Written by Lawrence Kasdan and Jon Kasdan and directed by Ron Howard, “Solo: a Star Wars Story” is the prequel origin story of a young Han Solo that wants you to know everything there is to know about the character, and I do mean ..Everything. I’ve been engaging in an internal debate as to whether or not I should even concern myself with writing this review. I felt as if it were, ironically, as unnecessary as the film in question… but here I am, pondering the film, so I might as well put ink to paper (you know what I mean). So much of “Solo” simply felt “fine“, but nothing about it felt as grand or had events as sweeping as the Star Wars films we’ve come to love (and despise). Granted, I know that wasn’t the intent of this film. It was pitched as a smaller story designed to reveal more of the grimy crime riddled underbelly of the Star Wars universe. However, the true nature of this film could be felt throughout the runtime, and it was to make money. That’s what I felt coming out of the theater more than anything else. This spinoff didn’t feel like I was getting tasty new morsels of story from the wider galaxy as a whole, it just felt like a filler episode, a distraction from the larger events at hand. It wasn’t particularly offensive or incredibly awful by most measures- we just didn’t need it. Sometimes the mystery of imagination is better than explaining the backstory of every item, catch-phrase, offhand comment, or star-ship. For example, when Han mentioned the Kessel run in “Star Wars” and in “The Force Awakens”, the way he talks about the event- it seemed like a race, not a race against time as depicted in Solo (with time-sensitive explosives being the driving factor of tension instead).

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To be fair, all the noise surrounding the dismissal of the original directors of “Solo”, and the horde of production troubles that plagued the film, didn’t result in a disjointed final product. It was a more cohesive film than “Justice League”, the most recent similarly troubled tent-pole studio production. I guess what disappointed me most about this film is the feeling that came after leaving the theater, that “Star Wars” was now a product being spoon-fed to me by teams of writers rooms designed to give me what the masses claimed to have wanted most. Which I have to point out that a couple friends have said as much to me about the previous Star Wars films made by Disney, though the veil hadn’t yet been pierced for me. I still enjoy “The Force Awakens” and “The Last Jedi” to varying degrees, more good than bad I would say. “Rogue One” still feels like the standout of the bunch at this point, the one that most channels the magic of the original trilogy, at least for me.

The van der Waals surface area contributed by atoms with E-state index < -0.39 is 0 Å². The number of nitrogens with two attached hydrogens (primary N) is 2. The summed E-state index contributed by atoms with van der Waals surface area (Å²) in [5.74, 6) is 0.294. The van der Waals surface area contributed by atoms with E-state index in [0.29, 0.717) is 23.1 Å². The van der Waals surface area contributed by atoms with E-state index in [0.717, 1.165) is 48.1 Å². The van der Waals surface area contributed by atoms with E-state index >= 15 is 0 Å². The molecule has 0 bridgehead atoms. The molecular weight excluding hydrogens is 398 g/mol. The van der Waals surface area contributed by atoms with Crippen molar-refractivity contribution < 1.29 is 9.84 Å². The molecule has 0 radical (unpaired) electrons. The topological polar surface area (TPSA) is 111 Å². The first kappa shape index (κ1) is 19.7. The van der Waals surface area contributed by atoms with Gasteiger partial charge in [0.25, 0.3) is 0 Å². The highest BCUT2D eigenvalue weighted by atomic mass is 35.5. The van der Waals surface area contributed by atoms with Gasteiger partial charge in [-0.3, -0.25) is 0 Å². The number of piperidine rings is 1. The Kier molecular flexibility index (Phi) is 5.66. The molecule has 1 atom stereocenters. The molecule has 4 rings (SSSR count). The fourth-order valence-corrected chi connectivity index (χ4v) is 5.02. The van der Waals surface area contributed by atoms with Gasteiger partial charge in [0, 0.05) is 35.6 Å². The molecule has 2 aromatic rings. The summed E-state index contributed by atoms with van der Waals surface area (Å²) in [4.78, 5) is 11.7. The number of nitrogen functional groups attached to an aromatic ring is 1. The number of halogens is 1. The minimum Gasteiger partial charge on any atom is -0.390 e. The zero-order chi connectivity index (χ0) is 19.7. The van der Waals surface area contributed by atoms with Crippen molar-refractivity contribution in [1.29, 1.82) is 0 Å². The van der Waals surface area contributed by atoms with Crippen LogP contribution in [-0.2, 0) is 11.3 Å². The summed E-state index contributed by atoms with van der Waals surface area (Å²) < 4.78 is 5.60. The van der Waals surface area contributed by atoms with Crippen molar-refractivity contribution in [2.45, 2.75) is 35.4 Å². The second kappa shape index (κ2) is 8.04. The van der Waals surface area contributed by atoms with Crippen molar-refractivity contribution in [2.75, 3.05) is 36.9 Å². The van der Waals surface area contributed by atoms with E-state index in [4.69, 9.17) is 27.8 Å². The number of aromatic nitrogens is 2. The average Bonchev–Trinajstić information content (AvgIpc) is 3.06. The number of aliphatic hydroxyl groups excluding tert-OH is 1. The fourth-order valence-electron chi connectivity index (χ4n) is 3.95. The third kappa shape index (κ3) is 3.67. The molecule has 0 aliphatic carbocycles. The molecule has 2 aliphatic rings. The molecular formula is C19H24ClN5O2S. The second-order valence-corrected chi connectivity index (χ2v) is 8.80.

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I almost feel bad for this movie, it wasn’t outright terrible, as I’ve already mentioned. The Han and Chewie (Joonas Suotamo) interplay was entertaining and actually was the most authentic thing about the film in my mind. So at least that came across well enough- if that didn’t work then the whole thing could have been written off from the beginning. Alden Ehrenreich did a decent enough job translating as a younger and not as grumpy version of Han Solo, but there was admittedly something about the performance that was missing. Maybe that was just something that only Harrison Ford could bring to the portrayal, but I can’t say that the woes of this film lay at Ehrenreich’s feet, he did probably as good a job as was possible without Ford headlining. Donald Glover was the other standout of the film. His version of a younger Lando Calrissian was pitch perfect. Capes, attitude, and swagger- all included and exuded without flaw.

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The major issues I have with the film are A) the overall production of the film as it appears in it’s current final cut, B) how overly produced and manufactured it feels as a whole, and C) how predictable it was with one notable exception. A) Production. The lighting of the film was so dim and murky that even in the theater it felt like you could hardly see what was taking place as most scenes were drenched in earthy browns and blacks or ocean depths’ blue, I wouldn’t point out lighting unless it was noticeably poor or lacking. (Not saying I could do a better job lighting though, that’s a confounding aspect of production for me). None of the locations felt particularly alien either, which maybe that’s just me, or maybe it’s that none of the locations were particularly memorable. Everyone can recall planets or locations from every other Star Wars film to date, but I’d be hard pressed to name any of the planets seen here. The cinematography was also very bland. It felt workman-like and practical in nature only. I can’t pinpoint it exactly, but it felt like it lacked artistry.